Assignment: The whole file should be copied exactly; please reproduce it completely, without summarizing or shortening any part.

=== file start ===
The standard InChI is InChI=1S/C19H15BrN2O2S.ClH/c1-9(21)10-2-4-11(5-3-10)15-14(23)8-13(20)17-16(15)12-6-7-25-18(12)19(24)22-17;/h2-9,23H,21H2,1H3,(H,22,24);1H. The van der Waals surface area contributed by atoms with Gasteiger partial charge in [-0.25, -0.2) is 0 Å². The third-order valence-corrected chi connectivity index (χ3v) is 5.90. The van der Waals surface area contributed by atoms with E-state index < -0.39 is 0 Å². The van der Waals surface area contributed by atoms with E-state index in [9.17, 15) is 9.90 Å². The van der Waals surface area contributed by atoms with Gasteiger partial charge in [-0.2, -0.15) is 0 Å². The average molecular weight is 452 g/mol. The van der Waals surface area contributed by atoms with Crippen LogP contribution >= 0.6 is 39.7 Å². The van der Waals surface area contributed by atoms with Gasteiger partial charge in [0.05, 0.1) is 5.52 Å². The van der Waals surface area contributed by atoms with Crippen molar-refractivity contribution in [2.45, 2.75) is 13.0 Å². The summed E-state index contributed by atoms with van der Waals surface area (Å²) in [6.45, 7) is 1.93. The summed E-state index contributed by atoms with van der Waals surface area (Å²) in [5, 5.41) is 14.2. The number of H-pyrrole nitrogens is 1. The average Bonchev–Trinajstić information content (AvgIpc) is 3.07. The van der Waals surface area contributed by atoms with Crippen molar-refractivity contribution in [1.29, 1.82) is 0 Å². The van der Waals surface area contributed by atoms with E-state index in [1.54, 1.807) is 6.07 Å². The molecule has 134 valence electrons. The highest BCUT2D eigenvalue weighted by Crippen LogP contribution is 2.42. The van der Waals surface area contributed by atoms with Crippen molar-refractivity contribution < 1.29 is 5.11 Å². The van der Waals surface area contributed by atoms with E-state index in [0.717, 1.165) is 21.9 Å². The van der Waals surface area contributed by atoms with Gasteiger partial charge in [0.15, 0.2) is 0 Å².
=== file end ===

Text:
The standard InChI is InChI=1S/C19H15BrN2O2S.ClH/c1-9(21)10-2-4-11(5-3-10)15-14(23)8-13(20)17-16(15)12-6-7-25-18(12)19(24)22-17;/h2-9,23H,21H2,1H3,(H,22,24);1H. The van der Waals surface area contributed by atoms with Gasteiger partial charge in [-0.25, -0.2) is 0 Å². The third-order valence-corrected chi connectivity index (χ3v) is 5.90. The van der Waals surface area contributed by atoms with E-state index < -0.39 is 0 Å². The van der Waals surface area contributed by atoms with E-state index in [9.17, 15) is 9.90 Å². The van der Waals surface area contributed by atoms with Gasteiger partial charge in [-0.2, -0.15) is 0 Å². The average molecular weight is 452 g/mol. The van der Waals surface area contributed by atoms with Crippen LogP contribution >= 0.6 is 39.7 Å². The van der Waals surface area contributed by atoms with Gasteiger partial charge in [0.05, 0.1) is 5.52 Å². The van der Waals surface area contributed by atoms with Crippen molar-refractivity contribution in [2.45, 2.75) is 13.0 Å². The summed E-state index contributed by atoms with van der Waals surface area (Å²) in [6.45, 7) is 1.93. The summed E-state index contributed by atoms with van der Waals surface area (Å²) in [5, 5.41) is 14.2. The number of H-pyrrole nitrogens is 1. The average Bonchev–Trinajstić information content (AvgIpc) is 3.07. The van der Waals surface area contributed by atoms with Crippen molar-refractivity contribution in [1.29, 1.82) is 0 Å². The van der Waals surface area contributed by atoms with E-state index in [1.54, 1.807) is 6.07 Å². The molecule has 134 valence electrons. The highest BCUT2D eigenvalue weighted by Crippen LogP contribution is 2.42. The van der Waals surface area contributed by atoms with Crippen molar-refractivity contribution < 1.29 is 5.11 Å². The van der Waals surface area contributed by atoms with E-state index in [0.717, 1.165) is 21.9 Å². The van der Waals surface area contributed by atoms with Gasteiger partial charge in [0.15, 0.2) is 0 Å².